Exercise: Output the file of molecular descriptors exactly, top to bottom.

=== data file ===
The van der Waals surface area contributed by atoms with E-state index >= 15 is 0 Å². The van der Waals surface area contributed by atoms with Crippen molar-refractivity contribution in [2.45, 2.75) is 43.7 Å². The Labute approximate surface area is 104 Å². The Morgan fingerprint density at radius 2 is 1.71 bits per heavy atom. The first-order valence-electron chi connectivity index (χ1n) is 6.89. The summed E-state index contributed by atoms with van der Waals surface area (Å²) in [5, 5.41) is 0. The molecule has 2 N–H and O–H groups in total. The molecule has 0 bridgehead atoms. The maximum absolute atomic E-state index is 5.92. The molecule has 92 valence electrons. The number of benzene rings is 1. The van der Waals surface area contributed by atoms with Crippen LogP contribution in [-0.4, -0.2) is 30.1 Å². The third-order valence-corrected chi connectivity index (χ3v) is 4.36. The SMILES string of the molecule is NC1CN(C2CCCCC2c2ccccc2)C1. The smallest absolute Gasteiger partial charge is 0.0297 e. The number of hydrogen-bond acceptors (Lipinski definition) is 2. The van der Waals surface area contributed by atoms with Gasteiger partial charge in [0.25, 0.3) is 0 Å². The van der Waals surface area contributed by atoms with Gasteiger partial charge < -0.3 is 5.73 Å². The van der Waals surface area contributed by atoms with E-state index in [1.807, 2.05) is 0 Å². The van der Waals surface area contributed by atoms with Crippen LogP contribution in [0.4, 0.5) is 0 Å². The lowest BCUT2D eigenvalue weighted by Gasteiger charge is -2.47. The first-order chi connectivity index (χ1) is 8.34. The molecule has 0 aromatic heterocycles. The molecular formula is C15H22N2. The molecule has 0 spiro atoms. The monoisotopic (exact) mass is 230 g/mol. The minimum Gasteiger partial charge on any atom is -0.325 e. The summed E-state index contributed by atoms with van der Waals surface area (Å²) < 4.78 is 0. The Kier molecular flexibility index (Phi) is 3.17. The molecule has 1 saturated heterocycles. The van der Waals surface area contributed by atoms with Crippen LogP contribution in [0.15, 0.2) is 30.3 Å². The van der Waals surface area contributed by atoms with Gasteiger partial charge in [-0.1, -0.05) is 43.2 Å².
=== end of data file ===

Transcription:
The van der Waals surface area contributed by atoms with E-state index >= 15 is 0 Å². The van der Waals surface area contributed by atoms with Crippen molar-refractivity contribution in [2.45, 2.75) is 43.7 Å². The Labute approximate surface area is 104 Å². The Morgan fingerprint density at radius 2 is 1.71 bits per heavy atom. The first-order valence-electron chi connectivity index (χ1n) is 6.89. The summed E-state index contributed by atoms with van der Waals surface area (Å²) in [5, 5.41) is 0. The molecule has 2 N–H and O–H groups in total. The molecule has 0 bridgehead atoms. The maximum absolute atomic E-state index is 5.92. The molecule has 92 valence electrons. The number of benzene rings is 1. The van der Waals surface area contributed by atoms with Crippen LogP contribution in [-0.4, -0.2) is 30.1 Å². The third-order valence-corrected chi connectivity index (χ3v) is 4.36. The SMILES string of the molecule is NC1CN(C2CCCCC2c2ccccc2)C1. The smallest absolute Gasteiger partial charge is 0.0297 e. The number of hydrogen-bond acceptors (Lipinski definition) is 2. The van der Waals surface area contributed by atoms with Gasteiger partial charge in [0.25, 0.3) is 0 Å². The van der Waals surface area contributed by atoms with Gasteiger partial charge < -0.3 is 5.73 Å². The van der Waals surface area contributed by atoms with E-state index in [1.807, 2.05) is 0 Å². The van der Waals surface area contributed by atoms with Crippen LogP contribution in [0.4, 0.5) is 0 Å². The lowest BCUT2D eigenvalue weighted by Gasteiger charge is -2.47. The first-order chi connectivity index (χ1) is 8.34. The molecule has 0 aromatic heterocycles. The molecular formula is C15H22N2. The molecule has 0 spiro atoms. The monoisotopic (exact) mass is 230 g/mol. The minimum Gasteiger partial charge on any atom is -0.325 e. The summed E-state index contributed by atoms with van der Waals surface area (Å²) < 4.78 is 0. The Kier molecular flexibility index (Phi) is 3.17. The molecule has 1 saturated heterocycles. The van der Waals surface area contributed by atoms with Crippen LogP contribution in [0.15, 0.2) is 30.3 Å². The van der Waals surface area contributed by atoms with Gasteiger partial charge in [-0.1, -0.05) is 43.2 Å².